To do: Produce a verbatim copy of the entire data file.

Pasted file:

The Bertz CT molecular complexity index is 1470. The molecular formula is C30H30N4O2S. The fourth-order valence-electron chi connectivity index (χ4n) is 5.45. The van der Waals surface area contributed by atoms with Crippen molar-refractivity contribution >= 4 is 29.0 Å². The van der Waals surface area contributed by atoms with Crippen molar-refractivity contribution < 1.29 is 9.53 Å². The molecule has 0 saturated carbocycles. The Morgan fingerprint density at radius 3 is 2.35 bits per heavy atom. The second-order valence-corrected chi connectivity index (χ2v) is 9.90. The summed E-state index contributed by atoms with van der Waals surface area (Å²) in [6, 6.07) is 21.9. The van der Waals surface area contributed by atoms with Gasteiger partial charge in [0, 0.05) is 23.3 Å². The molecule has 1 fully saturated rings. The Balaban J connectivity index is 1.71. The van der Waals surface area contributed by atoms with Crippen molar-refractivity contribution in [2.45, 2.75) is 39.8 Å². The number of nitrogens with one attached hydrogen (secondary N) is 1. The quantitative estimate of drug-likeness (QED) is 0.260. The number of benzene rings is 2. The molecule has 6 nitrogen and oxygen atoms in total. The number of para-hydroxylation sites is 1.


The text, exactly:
The Bertz CT molecular complexity index is 1470. The molecular formula is C30H30N4O2S. The fourth-order valence-electron chi connectivity index (χ4n) is 5.45. The van der Waals surface area contributed by atoms with Crippen molar-refractivity contribution >= 4 is 29.0 Å². The van der Waals surface area contributed by atoms with Crippen molar-refractivity contribution < 1.29 is 9.53 Å². The molecule has 0 saturated carbocycles. The Morgan fingerprint density at radius 3 is 2.35 bits per heavy atom. The second-order valence-corrected chi connectivity index (χ2v) is 9.90. The summed E-state index contributed by atoms with van der Waals surface area (Å²) in [6, 6.07) is 21.9. The van der Waals surface area contributed by atoms with Gasteiger partial charge in [0, 0.05) is 23.3 Å². The molecule has 1 fully saturated rings. The Balaban J connectivity index is 1.71. The van der Waals surface area contributed by atoms with Crippen molar-refractivity contribution in [2.45, 2.75) is 39.8 Å². The number of nitrogens with one attached hydrogen (secondary N) is 1. The quantitative estimate of drug-likeness (QED) is 0.260. The number of benzene rings is 2. The molecule has 6 nitrogen and oxygen atoms in total. The number of para-hydroxylation sites is 1.